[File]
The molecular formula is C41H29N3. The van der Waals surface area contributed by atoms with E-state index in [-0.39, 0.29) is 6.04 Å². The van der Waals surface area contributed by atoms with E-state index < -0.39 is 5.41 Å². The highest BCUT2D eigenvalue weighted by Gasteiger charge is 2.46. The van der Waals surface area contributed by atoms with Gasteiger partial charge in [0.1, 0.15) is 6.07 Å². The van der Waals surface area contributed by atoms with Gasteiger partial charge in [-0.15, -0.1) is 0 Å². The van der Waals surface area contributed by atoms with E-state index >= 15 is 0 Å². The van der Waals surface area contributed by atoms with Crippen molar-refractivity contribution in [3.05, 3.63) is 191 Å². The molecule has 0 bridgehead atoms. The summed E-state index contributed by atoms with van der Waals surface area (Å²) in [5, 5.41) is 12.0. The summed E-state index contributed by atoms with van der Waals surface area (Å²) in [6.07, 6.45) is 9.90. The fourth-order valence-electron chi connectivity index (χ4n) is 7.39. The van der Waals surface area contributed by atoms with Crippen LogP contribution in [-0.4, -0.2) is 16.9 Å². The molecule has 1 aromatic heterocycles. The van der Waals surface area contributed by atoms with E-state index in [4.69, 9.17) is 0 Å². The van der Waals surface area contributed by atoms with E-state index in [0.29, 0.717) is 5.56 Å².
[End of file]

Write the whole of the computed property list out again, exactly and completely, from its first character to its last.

The molecular formula is C41H29N3. The van der Waals surface area contributed by atoms with E-state index in [-0.39, 0.29) is 6.04 Å². The van der Waals surface area contributed by atoms with E-state index < -0.39 is 5.41 Å². The highest BCUT2D eigenvalue weighted by Gasteiger charge is 2.46. The van der Waals surface area contributed by atoms with Gasteiger partial charge in [0.1, 0.15) is 6.07 Å². The van der Waals surface area contributed by atoms with Gasteiger partial charge in [-0.15, -0.1) is 0 Å². The van der Waals surface area contributed by atoms with E-state index >= 15 is 0 Å². The van der Waals surface area contributed by atoms with Crippen molar-refractivity contribution in [3.05, 3.63) is 191 Å². The molecule has 0 bridgehead atoms. The summed E-state index contributed by atoms with van der Waals surface area (Å²) in [5, 5.41) is 12.0. The summed E-state index contributed by atoms with van der Waals surface area (Å²) in [6.07, 6.45) is 9.90. The fourth-order valence-electron chi connectivity index (χ4n) is 7.39. The van der Waals surface area contributed by atoms with Crippen LogP contribution in [-0.4, -0.2) is 16.9 Å². The molecule has 1 aromatic heterocycles. The van der Waals surface area contributed by atoms with E-state index in [4.69, 9.17) is 0 Å². The van der Waals surface area contributed by atoms with E-state index in [0.29, 0.717) is 5.56 Å².